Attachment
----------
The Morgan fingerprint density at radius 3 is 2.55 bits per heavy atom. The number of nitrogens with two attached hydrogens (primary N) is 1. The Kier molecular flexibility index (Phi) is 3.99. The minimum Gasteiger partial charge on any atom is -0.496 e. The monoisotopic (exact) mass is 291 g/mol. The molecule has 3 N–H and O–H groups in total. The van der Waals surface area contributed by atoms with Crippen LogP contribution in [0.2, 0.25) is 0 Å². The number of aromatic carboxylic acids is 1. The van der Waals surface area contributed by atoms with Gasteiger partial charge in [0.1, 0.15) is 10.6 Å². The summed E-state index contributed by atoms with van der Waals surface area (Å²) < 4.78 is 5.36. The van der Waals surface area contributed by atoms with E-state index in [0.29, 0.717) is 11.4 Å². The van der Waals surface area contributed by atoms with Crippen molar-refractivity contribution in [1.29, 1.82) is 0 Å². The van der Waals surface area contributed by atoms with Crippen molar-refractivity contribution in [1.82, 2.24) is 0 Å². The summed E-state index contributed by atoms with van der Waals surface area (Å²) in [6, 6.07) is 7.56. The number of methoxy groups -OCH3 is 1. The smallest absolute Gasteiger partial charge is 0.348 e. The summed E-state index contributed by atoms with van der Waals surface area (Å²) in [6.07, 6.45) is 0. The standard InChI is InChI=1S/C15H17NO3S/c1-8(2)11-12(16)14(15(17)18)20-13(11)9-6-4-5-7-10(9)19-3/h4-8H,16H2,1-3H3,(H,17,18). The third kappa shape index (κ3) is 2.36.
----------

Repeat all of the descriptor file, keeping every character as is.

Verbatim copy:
The Morgan fingerprint density at radius 3 is 2.55 bits per heavy atom. The number of nitrogens with two attached hydrogens (primary N) is 1. The Kier molecular flexibility index (Phi) is 3.99. The minimum Gasteiger partial charge on any atom is -0.496 e. The monoisotopic (exact) mass is 291 g/mol. The molecule has 3 N–H and O–H groups in total. The van der Waals surface area contributed by atoms with Crippen LogP contribution in [0.2, 0.25) is 0 Å². The number of aromatic carboxylic acids is 1. The van der Waals surface area contributed by atoms with Gasteiger partial charge in [0.1, 0.15) is 10.6 Å². The summed E-state index contributed by atoms with van der Waals surface area (Å²) < 4.78 is 5.36. The van der Waals surface area contributed by atoms with E-state index in [0.29, 0.717) is 11.4 Å². The van der Waals surface area contributed by atoms with Crippen molar-refractivity contribution in [1.29, 1.82) is 0 Å². The van der Waals surface area contributed by atoms with Crippen molar-refractivity contribution in [1.82, 2.24) is 0 Å². The summed E-state index contributed by atoms with van der Waals surface area (Å²) in [6, 6.07) is 7.56. The number of methoxy groups -OCH3 is 1. The smallest absolute Gasteiger partial charge is 0.348 e. The summed E-state index contributed by atoms with van der Waals surface area (Å²) in [6.07, 6.45) is 0. The standard InChI is InChI=1S/C15H17NO3S/c1-8(2)11-12(16)14(15(17)18)20-13(11)9-6-4-5-7-10(9)19-3/h4-8H,16H2,1-3H3,(H,17,18). The third kappa shape index (κ3) is 2.36.